Working Paper Article Version 1 This version is not peer-reviewed

Ancestral Area Reconstruction of SARS-CoV-2 Indicates Multiple Sources of Entry into Australia

Version 1 : Received: 26 June 2020 / Approved: 28 June 2020 / Online: 28 June 2020 (09:21:49 CEST)

How to cite: Phan, N.M.H.; Faddy, H.; Flower, R.; Spann, K.; Roulis, E. Ancestral Area Reconstruction of SARS-CoV-2 Indicates Multiple Sources of Entry into Australia. Preprints 2020, 2020060329 Phan, N.M.H.; Faddy, H.; Flower, R.; Spann, K.; Roulis, E. Ancestral Area Reconstruction of SARS-CoV-2 Indicates Multiple Sources of Entry into Australia. Preprints 2020, 2020060329

Abstract

The coronavirus disease 2019 (COVID-19) was officially declared a pandemic on the 11th March 2020. It is caused by the novel severe acute respiratory syndrome coronavirus 2 (SARS-CoV-2), impacting the lower respiratory tract. International travel to Australia during the early stages of the pandemic prior to border closure provided avenues for this virus to spread into Australia. There is little understanding of the clonality of SARS-CoV-2 isolates in Australia, and where they originated. This study aimed to investigate the clonality and ancestral sources of SARS-CoV-2 isolates in Australia using in silico methods. We retrieved 1,346 complete genomes from Australia along with 153 genomes from other countries from the NCBI nucleotide database and Global Initiative On Sharing All Influenza Data (GISAID). We then constructed a representative population of 270 sequences for downstream phylogenetic analysis and ancestral area reconstruction. Overall, two major clusters, one stemming from Europe and another from Asia, especially East Asia, were observed, implying at least two major transmission events with subsequent clades confirming the multiclonality of Australian isolates. We also identified three potential dissemination routes of SARS-CoV-2 into Australia. This study supports the hypothesis of multiple clonality and dispersals of SARS-CoV-2 isolates into Australia.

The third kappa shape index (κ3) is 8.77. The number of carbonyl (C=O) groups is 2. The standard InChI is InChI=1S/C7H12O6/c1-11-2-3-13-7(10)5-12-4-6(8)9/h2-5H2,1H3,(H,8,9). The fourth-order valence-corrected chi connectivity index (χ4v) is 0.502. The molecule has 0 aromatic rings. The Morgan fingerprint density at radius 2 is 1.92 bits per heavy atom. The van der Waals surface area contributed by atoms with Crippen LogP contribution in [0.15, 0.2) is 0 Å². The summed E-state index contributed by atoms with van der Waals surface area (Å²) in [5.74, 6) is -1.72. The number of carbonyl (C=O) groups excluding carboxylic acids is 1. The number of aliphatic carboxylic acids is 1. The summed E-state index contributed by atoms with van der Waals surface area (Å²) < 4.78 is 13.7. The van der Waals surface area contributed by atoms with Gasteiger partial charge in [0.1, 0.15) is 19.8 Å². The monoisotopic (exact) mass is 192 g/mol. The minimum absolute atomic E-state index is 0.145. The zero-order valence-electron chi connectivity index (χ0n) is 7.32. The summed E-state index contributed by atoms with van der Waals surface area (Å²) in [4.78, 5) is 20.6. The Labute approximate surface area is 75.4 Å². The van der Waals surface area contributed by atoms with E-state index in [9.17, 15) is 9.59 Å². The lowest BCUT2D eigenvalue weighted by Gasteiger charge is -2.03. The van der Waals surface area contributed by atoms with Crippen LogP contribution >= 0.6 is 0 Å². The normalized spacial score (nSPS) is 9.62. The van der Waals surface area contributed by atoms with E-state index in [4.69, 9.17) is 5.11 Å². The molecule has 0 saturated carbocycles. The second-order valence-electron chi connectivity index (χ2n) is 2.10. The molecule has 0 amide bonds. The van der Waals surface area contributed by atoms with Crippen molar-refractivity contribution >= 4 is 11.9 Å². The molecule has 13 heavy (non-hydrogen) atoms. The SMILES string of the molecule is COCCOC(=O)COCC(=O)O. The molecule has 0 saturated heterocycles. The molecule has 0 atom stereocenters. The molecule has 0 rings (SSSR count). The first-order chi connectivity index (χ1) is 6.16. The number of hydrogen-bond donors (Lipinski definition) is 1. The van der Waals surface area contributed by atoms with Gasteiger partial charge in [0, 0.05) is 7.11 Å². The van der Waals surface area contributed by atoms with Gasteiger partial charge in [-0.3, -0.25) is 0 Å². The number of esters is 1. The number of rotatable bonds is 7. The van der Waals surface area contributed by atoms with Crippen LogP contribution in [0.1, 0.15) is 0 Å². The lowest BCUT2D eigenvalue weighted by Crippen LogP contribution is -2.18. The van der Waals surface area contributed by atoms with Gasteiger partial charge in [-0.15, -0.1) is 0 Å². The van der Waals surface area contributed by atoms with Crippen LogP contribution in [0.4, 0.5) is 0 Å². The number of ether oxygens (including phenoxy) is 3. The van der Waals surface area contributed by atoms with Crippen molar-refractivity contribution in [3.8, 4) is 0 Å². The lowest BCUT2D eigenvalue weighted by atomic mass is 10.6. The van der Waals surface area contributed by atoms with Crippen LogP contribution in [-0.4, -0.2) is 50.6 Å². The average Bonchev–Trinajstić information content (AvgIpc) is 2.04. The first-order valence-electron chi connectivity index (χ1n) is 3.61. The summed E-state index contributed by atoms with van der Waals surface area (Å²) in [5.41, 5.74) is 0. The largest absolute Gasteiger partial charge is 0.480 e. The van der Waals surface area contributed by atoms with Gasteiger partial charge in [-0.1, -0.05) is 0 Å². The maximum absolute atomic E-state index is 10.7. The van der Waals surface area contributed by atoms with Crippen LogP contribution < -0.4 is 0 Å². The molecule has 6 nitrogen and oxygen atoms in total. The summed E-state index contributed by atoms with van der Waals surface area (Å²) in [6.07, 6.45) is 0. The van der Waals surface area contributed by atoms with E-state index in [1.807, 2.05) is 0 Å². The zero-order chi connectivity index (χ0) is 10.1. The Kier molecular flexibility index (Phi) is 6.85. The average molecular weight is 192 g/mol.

Subject Areas

SARS-CoV-2; COVID-19; novel severe acute respiratory syndrome coronavirus 2; ancestral reconstruction; clonality; source of entry; dispersal routes

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